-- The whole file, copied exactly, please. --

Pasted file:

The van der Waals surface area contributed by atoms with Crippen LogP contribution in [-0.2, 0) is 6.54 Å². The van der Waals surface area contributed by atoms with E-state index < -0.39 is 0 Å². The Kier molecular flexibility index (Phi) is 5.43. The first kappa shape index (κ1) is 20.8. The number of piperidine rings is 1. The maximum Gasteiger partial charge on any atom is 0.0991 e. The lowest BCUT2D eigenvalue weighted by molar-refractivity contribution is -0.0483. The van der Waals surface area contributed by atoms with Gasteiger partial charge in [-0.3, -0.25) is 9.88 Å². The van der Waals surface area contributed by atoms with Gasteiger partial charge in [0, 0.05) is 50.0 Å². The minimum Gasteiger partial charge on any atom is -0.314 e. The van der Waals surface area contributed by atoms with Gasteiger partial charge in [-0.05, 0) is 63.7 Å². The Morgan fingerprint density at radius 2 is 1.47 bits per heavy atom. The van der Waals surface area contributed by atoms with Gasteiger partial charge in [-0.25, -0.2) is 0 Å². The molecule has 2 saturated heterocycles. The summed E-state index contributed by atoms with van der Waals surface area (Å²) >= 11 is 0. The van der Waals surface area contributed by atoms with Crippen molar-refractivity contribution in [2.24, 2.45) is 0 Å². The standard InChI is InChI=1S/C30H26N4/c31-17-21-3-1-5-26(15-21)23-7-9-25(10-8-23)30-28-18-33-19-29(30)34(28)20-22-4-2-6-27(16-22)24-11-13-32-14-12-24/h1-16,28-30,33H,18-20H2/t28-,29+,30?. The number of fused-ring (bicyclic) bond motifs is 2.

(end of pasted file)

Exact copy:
The van der Waals surface area contributed by atoms with Crippen LogP contribution in [-0.2, 0) is 6.54 Å². The van der Waals surface area contributed by atoms with E-state index < -0.39 is 0 Å². The Kier molecular flexibility index (Phi) is 5.43. The first kappa shape index (κ1) is 20.8. The number of piperidine rings is 1. The maximum Gasteiger partial charge on any atom is 0.0991 e. The lowest BCUT2D eigenvalue weighted by molar-refractivity contribution is -0.0483. The van der Waals surface area contributed by atoms with Gasteiger partial charge in [-0.3, -0.25) is 9.88 Å². The van der Waals surface area contributed by atoms with Gasteiger partial charge in [0, 0.05) is 50.0 Å². The minimum Gasteiger partial charge on any atom is -0.314 e. The van der Waals surface area contributed by atoms with Gasteiger partial charge in [-0.05, 0) is 63.7 Å². The Morgan fingerprint density at radius 2 is 1.47 bits per heavy atom. The van der Waals surface area contributed by atoms with Gasteiger partial charge in [-0.25, -0.2) is 0 Å². The molecule has 2 saturated heterocycles. The summed E-state index contributed by atoms with van der Waals surface area (Å²) >= 11 is 0. The van der Waals surface area contributed by atoms with Crippen molar-refractivity contribution in [2.24, 2.45) is 0 Å². The standard InChI is InChI=1S/C30H26N4/c31-17-21-3-1-5-26(15-21)23-7-9-25(10-8-23)30-28-18-33-19-29(30)34(28)20-22-4-2-6-27(16-22)24-11-13-32-14-12-24/h1-16,28-30,33H,18-20H2/t28-,29+,30?. The number of fused-ring (bicyclic) bond motifs is 2.